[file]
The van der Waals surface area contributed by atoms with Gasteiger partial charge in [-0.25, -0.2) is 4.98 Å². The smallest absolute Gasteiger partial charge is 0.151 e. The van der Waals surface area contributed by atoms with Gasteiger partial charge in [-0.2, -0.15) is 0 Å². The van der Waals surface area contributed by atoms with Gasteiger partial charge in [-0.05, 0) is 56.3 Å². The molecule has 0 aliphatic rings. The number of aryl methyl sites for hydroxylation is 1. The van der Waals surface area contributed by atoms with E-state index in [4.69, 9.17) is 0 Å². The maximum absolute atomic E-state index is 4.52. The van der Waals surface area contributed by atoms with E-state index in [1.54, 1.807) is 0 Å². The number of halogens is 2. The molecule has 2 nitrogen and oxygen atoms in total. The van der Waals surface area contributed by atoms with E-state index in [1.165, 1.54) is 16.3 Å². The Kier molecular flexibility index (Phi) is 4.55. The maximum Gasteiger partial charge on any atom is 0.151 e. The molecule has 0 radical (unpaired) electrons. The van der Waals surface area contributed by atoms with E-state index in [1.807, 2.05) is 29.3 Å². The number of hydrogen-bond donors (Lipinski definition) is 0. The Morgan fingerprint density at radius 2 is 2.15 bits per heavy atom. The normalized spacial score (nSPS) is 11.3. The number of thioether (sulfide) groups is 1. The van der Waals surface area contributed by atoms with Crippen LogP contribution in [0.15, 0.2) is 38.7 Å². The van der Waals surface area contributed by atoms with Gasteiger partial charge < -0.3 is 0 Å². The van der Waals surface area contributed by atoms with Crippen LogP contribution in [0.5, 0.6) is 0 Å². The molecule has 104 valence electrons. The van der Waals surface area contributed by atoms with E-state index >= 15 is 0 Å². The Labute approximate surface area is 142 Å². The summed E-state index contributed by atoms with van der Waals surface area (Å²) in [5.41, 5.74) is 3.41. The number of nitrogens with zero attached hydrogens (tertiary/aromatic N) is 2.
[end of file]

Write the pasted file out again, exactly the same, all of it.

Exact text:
The van der Waals surface area contributed by atoms with Gasteiger partial charge in [-0.25, -0.2) is 4.98 Å². The smallest absolute Gasteiger partial charge is 0.151 e. The van der Waals surface area contributed by atoms with Gasteiger partial charge in [-0.2, -0.15) is 0 Å². The van der Waals surface area contributed by atoms with Gasteiger partial charge in [-0.05, 0) is 56.3 Å². The molecule has 0 aliphatic rings. The number of aryl methyl sites for hydroxylation is 1. The van der Waals surface area contributed by atoms with E-state index in [4.69, 9.17) is 0 Å². The maximum absolute atomic E-state index is 4.52. The van der Waals surface area contributed by atoms with E-state index in [1.54, 1.807) is 0 Å². The number of halogens is 2. The molecule has 2 nitrogen and oxygen atoms in total. The van der Waals surface area contributed by atoms with E-state index in [1.165, 1.54) is 16.3 Å². The Kier molecular flexibility index (Phi) is 4.55. The maximum Gasteiger partial charge on any atom is 0.151 e. The molecule has 0 radical (unpaired) electrons. The van der Waals surface area contributed by atoms with E-state index in [1.807, 2.05) is 29.3 Å². The number of hydrogen-bond donors (Lipinski definition) is 0. The Morgan fingerprint density at radius 2 is 2.15 bits per heavy atom. The normalized spacial score (nSPS) is 11.3. The number of thioether (sulfide) groups is 1. The van der Waals surface area contributed by atoms with Crippen LogP contribution in [0.15, 0.2) is 38.7 Å². The van der Waals surface area contributed by atoms with Gasteiger partial charge < -0.3 is 0 Å². The van der Waals surface area contributed by atoms with Crippen LogP contribution in [0.5, 0.6) is 0 Å². The molecule has 104 valence electrons. The van der Waals surface area contributed by atoms with E-state index >= 15 is 0 Å². The Labute approximate surface area is 142 Å². The summed E-state index contributed by atoms with van der Waals surface area (Å²) in [5.41, 5.74) is 3.41. The number of nitrogens with zero attached hydrogens (tertiary/aromatic N) is 2.